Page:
-Full Spectrum Farms, Sylva, serving the 7 western counties: $16,370 to provide accessible restrooms, pathways and safety modifications which will provide full access to their facilities by all participants.
-30th Judicial District Domestic Violence-Sexual Assault Alliance, Waynesville, serving the 7 western counties: $7,778 to support phase 2, marketing and fund raising, for their animal assisted therapy project.
-The Arc of Haywood County, Waynesville, serving Haywood County: $52,000 to help purchase security cameras for their group homes and a wheelchair accessible van for their residential programs.
-Barium Springs Services for Children, Barium Springs, serving the 7 western counties: $65,000 to provide a challenge gift which will match dollar for dollar up to $65,000. This will provide funding needed to complete renovations for the Hawthorne Heights youth shelter in Bryson City.
-Pathways for the Future, Sylva, serving the 7 western counties: $4,157 to purchase materials and equipment for use in a new day enrichment program.
-Haywood Vocational Opportunities, Waynesville, serving Haywood County: $27,800 to purchase a 15 passenger van for use in their day program.
-Webster Enterprises, Webster, serving Jackson, Swain and Macon Counties: $8,955 to update their accounting software.
-Meridian Behavioral Health Services, Inc., Sylva, serving the 7 western counties: $204,357 for additional training to expand their Peer Support Services workforce; supplement their current funding for under-funded psychiatric services; and to purchase 2 vans and 3 all-wheel drive vehicles to transport individuals in their programs.
-Mountain Projects, Sylva, serving the 7 western counties: $6,500 to support two teen initiatives, Sticker Shock Underage Drinking Awareness and the Teen Institute Summer Conference.

Evergreen Foundation grants for fiscal year 2013-2014 have totaled $760,675. Applications are accepted on a rolling basis and will be accepted until 5 p.m. on May 31 for the June grant cycle.

The mission of the Evergreen Foundation is to improve access to and public awareness of quality prevention, treatment, and support services by the provider community to individuals and families with intellectual/developmental disabilities, behavioral health, and/or substance abuse needs in Cherokee, Clay, Graham, Haywood, Jackson, Macon and Swain counties. To learn more about the Evergreen Foundation visit www.evergreenfoundationnc.org.

Stocking The Trout Waters

NC Trout Waters

NC Trout Waters

Four Swain County waterways will be stocked with trout for the hatchery-supported season that opens 7 a.m. Saturday, April 5. Through July, a total of 5,440 brook trout will be stocked in Swain, 6,990 rainbow trout and 4,270 brown trout for a total of 16,700. Waterways stocked include: Alarka Creek, Nantahala River, and Deep Creek.The season will run through Feb. 28. Many of these waters are stocked monthly, although some heavily fished waters are stocked more frequently. Commission personnel will stock nearly 907,000 trout, with 96 percent of the stocked fish averaging 10 inches in length and the other fish exceeding 14 inches. Stocked trout are produced primarily in two mountain region fish hatcheries operated by the commission. For more information on fishing in public, inland waters, visit www.ncwildlife.org or call the Division of Inland Fisheries, 919-707-0220.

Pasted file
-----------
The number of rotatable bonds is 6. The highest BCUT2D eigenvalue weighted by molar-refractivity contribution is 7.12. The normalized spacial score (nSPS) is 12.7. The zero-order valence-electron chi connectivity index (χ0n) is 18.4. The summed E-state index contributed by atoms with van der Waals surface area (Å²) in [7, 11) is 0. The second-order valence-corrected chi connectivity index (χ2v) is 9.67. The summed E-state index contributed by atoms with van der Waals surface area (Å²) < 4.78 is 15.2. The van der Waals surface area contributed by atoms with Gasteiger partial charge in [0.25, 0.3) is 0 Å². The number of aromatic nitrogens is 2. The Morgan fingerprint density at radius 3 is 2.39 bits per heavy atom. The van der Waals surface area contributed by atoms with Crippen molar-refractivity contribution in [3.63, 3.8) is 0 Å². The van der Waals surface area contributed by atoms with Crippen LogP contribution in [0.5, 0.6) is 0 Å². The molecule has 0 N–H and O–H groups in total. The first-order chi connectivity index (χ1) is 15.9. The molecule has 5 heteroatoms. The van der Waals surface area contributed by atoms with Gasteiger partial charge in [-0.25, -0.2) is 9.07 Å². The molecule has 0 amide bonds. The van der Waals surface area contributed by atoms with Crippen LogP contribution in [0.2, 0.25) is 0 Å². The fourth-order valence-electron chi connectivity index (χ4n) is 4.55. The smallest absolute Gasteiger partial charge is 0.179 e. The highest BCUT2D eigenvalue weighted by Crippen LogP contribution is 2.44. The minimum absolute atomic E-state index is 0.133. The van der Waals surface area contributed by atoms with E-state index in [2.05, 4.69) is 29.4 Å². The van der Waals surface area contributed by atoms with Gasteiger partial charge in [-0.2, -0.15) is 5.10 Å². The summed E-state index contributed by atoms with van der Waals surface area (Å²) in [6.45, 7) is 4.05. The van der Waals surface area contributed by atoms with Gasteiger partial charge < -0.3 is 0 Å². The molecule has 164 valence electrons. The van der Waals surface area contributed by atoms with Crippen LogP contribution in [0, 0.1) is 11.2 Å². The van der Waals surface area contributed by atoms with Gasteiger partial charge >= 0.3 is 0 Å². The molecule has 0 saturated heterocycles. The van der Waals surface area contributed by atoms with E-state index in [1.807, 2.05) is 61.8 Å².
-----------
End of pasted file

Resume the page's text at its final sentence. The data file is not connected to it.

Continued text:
Play On Branding Campaign

SCC-JessicaWaldronThe Jackson County Tourism Development Authority (TDA) is excited to announce the launch of the “Play On” branding campaign.  Designed to attract target markets to the county’s unique attractions and amenities and to inspire the loyalty of existing residents and future visitors, the campaign includes advertising, marketing, public relations, social media, a redesigned logo, and a rebranded Website (www.mountainloversnc.com) to position Jackson County as a premiere tourist destination among outdoor enthusiasts.  New social media channels include Facebook, Pinterest, Instagram, Twitter and YouTube. Jackson County offers pristine hiking and biking trails, cascading waterfalls, a fly fishing trail, nationally acclaimed culinary talent, an antique trail, and more.  Located between the Great Smoky Mountains to the north and the Blue Ridge Mountains to the south, the idyllic mountain towns of Cashiers, Cherokee, Dillsboro, Sylva, Balsam, Cullowhee, Glenville and Sapphire make up Jackson County. “The new branding strategy was developed to encourage travelers to make Jackson County the destination of their next outdoor adventure or vacation instead of a ‘stop over’ on the way to a different destination,” said Robert Jumper, chairman of the Jackson County TDA.  “The ‘Play On’ campaign highlights the area’s stunning natural resources and other exciting entertainment options for families, outdoor enthusiasts, and mountain lovers.” The “Play On” campaign is part of a comprehensive initiative by the Jackson County Tourism Development Authority with the professional guidance of internet marketing firm, Innsights; advertising firm, The Brandon Agency, and public relations agency, Pineapple Public Relations.  The Jackson County Tourism Development Authority was developed in January 2013 by the Jackson County Board of Commissioners in an effort to create a strategic marketing plan to enhance the tourism industry in JacksonCounty.

Duke Energy Findings